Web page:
In the short run, Trump is unlikely to face legal liability. Justice Department policy forbids prosecution of a sitting president. Impeachment is not so constrained. But successful impeachment leading to removal requires the support of numerous Republican senators, which seems unlikely. Trump does, however, face potential prosecution after he leaves office. The political impact of the report also remains to be seen.
Ciara Torres-Spelliscy, law professor, Stetson University
If the DOJ was a law firm, it would be the largest law firm in the world. Honorable men don’t always run the DOJ. For instance, Nixon’s Attorney General John Mitchell authorized the Watergate break-in when he was still at DOJ. Mitchell served 19 months in prison for his Watergate-related crimes including obstruction of justice. William Barr may be on Mitchell’s path to ignominy.
Barr’s cursory four-page summary was deeply misleading compared to even the redacted version of the Mueller report that has been released to the public. The redacted Mueller report provides what will surely be a first draft of history of the Trump campaign and Trump presidency, and the report does so in damning detail that was absent from Barr’s initial memo, including the multiple contacts between the Trump 2016 campaign, the Trump Organization, and the Trump transition with various Russians.
Barr’s initial characterization of Mueller’s decision not to pursue obstruction of justice seemed to indicate that there was insufficient evidence. But the actual Mueller report seems to indicate that part of why the special counsel declined to make a decision on prosecuting obstruction was because of the DOJ’s longstanding policy that a president cannot be indicted.
Indeed, the report states, “given [that the President cannot be indicted under OLC policy], the facts known to us, and the strong public interest in safeguarding the integrity of the criminal justice system, we conducted a thorough and factual investigation in order to preserve the evidence when memories were fresh and documentary materials were available.” This seems to indicate that the special counsel was trying to preserve evidence of potential obstruction crimes for possible future prosecution when Trump was no longer president or for use by Congress.
The Mueller report in Volume I indicates that the special counsel did not decide to pursue potential campaign finance violations including the long-term ban on receipt of things of value from foreign nationals by American political campaigns because of uncertainty about information provided by members of the Trump campaign such as Don Jr. and [Jared] Kushner. In other words, they may not have known that they were breaking the law when they allegedly broke the law. And without that knowledge, it would be impossible to charge them with a knowing violation of the law.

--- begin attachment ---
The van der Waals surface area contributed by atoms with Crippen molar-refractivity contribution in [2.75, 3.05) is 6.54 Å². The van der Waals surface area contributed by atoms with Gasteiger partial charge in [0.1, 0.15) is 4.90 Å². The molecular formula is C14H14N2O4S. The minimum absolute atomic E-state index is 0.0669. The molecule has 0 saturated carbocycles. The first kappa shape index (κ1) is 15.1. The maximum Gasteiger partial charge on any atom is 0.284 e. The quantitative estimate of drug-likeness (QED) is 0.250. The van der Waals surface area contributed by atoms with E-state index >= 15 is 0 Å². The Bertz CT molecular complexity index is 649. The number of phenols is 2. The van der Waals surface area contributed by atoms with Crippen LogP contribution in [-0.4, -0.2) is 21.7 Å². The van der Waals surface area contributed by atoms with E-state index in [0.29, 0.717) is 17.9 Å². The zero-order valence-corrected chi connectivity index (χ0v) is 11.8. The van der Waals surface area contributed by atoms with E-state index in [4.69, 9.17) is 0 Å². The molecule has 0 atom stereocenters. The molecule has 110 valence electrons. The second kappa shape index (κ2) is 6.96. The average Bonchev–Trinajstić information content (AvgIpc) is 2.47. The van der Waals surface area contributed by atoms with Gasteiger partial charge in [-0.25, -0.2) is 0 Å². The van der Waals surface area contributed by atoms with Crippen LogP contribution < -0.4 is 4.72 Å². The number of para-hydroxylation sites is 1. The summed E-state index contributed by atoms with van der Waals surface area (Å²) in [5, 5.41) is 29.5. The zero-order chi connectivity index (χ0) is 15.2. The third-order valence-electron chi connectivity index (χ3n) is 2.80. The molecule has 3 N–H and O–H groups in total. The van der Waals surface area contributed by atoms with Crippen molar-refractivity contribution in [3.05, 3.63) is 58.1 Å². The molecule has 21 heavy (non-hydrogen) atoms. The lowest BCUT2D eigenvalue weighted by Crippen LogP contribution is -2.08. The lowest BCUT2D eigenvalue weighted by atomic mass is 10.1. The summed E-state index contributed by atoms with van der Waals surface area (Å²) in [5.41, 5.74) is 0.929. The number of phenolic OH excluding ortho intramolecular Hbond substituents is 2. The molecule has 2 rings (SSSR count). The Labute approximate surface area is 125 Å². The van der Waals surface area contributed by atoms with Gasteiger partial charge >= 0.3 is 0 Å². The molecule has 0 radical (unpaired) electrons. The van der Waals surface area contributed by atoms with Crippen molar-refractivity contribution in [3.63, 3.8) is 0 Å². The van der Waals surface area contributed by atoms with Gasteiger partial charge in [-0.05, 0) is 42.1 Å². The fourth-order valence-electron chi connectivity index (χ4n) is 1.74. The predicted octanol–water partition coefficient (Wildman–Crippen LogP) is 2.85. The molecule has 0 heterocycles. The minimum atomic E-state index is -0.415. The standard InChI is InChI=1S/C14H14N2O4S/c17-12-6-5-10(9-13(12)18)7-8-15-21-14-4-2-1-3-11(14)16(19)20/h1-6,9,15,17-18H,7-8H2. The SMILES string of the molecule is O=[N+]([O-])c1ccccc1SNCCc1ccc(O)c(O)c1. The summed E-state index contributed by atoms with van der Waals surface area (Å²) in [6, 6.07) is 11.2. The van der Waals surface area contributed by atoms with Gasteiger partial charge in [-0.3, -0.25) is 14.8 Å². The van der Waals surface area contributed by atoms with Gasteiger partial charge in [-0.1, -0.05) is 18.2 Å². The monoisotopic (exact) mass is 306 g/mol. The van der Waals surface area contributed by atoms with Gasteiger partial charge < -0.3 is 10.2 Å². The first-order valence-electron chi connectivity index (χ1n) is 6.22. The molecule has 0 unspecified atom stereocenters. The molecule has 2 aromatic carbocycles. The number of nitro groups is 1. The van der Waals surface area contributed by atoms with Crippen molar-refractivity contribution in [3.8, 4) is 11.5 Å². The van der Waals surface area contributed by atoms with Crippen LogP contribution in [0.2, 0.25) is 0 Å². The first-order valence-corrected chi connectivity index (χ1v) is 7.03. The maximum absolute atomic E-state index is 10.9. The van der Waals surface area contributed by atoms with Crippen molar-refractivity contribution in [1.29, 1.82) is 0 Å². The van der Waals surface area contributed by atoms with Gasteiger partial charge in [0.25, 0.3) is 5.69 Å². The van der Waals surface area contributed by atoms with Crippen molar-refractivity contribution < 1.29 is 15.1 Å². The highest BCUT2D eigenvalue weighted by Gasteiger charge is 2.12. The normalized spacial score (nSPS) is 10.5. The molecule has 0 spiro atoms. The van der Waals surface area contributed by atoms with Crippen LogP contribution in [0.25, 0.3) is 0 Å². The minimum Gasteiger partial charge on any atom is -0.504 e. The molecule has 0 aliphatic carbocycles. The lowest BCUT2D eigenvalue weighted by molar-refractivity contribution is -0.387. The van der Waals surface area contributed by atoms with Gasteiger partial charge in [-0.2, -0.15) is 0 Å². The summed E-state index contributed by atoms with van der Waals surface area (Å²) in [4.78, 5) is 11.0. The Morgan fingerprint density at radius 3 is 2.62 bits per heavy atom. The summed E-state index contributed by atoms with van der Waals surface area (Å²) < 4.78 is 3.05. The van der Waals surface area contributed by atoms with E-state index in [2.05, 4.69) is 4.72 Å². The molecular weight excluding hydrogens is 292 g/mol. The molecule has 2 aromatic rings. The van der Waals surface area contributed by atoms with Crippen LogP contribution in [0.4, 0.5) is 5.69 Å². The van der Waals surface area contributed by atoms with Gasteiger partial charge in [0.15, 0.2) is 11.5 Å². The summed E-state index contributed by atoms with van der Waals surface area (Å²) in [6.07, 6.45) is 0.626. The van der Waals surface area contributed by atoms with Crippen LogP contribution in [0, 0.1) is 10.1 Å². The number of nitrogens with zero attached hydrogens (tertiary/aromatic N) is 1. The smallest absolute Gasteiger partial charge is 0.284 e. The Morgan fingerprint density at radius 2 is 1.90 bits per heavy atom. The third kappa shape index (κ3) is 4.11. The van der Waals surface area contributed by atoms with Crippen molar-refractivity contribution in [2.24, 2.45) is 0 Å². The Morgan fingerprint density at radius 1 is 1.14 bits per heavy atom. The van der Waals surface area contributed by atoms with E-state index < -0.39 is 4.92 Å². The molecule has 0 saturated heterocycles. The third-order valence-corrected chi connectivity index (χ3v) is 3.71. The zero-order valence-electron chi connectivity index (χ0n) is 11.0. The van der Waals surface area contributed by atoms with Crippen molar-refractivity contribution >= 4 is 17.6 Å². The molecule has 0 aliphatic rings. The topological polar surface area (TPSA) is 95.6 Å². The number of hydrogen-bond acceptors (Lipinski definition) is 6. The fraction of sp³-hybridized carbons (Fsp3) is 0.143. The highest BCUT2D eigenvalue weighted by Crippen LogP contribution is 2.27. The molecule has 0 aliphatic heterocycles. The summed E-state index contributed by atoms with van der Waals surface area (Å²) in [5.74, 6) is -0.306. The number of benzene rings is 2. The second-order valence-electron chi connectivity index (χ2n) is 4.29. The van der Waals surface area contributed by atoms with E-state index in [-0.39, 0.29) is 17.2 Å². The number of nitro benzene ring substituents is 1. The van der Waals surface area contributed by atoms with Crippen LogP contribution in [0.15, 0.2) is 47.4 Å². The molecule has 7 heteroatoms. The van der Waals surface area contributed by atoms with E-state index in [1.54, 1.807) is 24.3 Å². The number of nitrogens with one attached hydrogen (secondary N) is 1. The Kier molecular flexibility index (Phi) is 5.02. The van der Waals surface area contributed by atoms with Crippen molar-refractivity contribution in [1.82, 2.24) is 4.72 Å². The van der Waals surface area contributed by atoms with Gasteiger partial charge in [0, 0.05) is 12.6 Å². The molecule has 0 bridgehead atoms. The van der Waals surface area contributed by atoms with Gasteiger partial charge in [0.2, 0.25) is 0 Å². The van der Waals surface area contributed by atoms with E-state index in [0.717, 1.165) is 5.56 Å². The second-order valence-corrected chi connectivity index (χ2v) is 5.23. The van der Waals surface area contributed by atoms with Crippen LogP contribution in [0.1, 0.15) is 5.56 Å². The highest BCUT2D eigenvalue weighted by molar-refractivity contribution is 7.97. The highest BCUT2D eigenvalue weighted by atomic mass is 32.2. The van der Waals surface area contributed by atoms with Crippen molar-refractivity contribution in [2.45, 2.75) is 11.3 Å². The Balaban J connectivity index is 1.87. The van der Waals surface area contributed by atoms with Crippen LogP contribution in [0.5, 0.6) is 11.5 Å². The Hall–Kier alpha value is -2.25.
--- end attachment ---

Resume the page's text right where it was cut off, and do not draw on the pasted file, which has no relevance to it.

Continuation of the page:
The Mueller report on Volume II, page eight is clear that “Because we determined not to make a traditional prosecutorial judgment, we did not draw ultimate conclusions about the President’s conduct. The evidence we obtained about the President’s actions and intent present difficult issues that would need to be resolved if we were making a traditional prosecutorial judgment. At the same time, if we had confidence after a thorough investigation of the facts that the President clearly did not commit obstruction of justice, we would so state.” In other words, the Mueller report does not exonerate President Trump on the matter of obstruction of justice.
The report also reminds the president that under the United States Constitution, he must “take Care that the Laws be faithfully executed.” And that “the concept of ‘faithful execution’ connotes the use of power in the interest of the public, not the office holder’s personal interests.” (Vol II at 177). And the report ends thusly: “the protection of the criminal justice system from corrupt acts by any person — including the President — accords with the fundamental principle of our government that ‘[n]o [person] in this country is so high that he is above the law.’”